The war started in the Balkans, where in July 1853 Russian troops occupied the Danubian Principalities, (part of modern Romania) which were under Ottoman suzerainty, then began to cross the Danube. Led by Omar Pasha, the Ottomans fought a strong defensive campaign and stopped the advance at Silistra. A separate action on the fort town of Kars in eastern Anatolia led to a siege, and a Turkish attempt to reinforce the garrison was destroyed by a Russian fleet at Sinop. Fearing an Ottoman collapse, France and Britain rushed forces to Gallipoli. They then moved north to Varna in June, arriving just in time for the Russians to abandon Silistra. Aside from a minor skirmish at Köstence (today Constanța), there was little for the allies to do. Karl Marx quipped, "there they are, the French doing nothing and the British helping them as fast as possible".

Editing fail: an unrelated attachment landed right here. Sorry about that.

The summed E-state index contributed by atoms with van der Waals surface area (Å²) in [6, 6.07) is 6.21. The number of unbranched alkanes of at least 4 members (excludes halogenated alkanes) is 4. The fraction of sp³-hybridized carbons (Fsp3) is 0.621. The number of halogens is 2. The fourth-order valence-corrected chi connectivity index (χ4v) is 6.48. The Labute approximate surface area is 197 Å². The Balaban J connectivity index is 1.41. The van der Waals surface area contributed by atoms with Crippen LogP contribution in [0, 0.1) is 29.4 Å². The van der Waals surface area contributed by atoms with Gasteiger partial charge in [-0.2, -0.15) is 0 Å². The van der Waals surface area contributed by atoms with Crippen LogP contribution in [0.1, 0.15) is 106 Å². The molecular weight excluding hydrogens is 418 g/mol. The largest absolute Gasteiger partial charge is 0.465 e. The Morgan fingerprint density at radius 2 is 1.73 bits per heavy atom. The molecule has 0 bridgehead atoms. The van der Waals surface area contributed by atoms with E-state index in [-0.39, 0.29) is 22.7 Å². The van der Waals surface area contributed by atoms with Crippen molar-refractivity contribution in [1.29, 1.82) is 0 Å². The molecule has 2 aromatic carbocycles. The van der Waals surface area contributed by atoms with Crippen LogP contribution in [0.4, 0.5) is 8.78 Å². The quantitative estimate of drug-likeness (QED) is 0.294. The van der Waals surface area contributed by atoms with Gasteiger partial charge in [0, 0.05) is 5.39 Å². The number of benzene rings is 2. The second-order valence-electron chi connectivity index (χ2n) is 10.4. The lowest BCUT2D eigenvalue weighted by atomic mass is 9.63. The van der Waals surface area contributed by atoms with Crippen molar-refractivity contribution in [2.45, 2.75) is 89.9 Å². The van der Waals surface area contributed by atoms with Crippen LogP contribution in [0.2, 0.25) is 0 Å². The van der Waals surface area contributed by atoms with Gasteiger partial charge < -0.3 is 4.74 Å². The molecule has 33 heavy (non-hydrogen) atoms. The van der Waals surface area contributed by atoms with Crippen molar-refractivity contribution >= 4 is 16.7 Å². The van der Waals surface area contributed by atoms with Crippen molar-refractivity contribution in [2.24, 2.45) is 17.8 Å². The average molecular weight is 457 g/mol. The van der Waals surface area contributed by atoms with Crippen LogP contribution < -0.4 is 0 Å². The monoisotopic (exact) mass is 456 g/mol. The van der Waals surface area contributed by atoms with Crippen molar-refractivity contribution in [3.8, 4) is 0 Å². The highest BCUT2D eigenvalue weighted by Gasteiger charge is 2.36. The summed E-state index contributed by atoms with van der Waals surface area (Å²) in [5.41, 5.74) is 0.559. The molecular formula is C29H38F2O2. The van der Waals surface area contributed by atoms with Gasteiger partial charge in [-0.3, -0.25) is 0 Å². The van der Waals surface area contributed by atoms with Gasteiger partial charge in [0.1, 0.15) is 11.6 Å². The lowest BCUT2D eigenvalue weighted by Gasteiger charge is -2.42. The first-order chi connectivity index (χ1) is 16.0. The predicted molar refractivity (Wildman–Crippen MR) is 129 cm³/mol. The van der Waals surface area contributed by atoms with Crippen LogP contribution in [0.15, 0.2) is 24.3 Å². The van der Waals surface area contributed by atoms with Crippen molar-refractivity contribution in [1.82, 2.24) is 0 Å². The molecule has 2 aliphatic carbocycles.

Frustrated by the wasted effort, and with demands for action from their citizens, the allied force decided to attack Russia's main naval base in the Black Sea at Sevastopol on the Crimean peninsula. After extended preparations, the forces landed on the peninsula in September 1854 and marched their way to a point south of Sevastopol after the successful Battle of the Alma. The Russians counterattacked on 25 October in what became the Battle of Balaclava and were repulsed, but at the cost of seriously depleting the British Army forces. A second counterattack, at Inkerman, ended in stalemate. The front settled into a siege and led to brutal conditions for troops on both sides. Smaller actions were carried out in the Baltic, the Caucasus, the White Sea and in the North Pacific.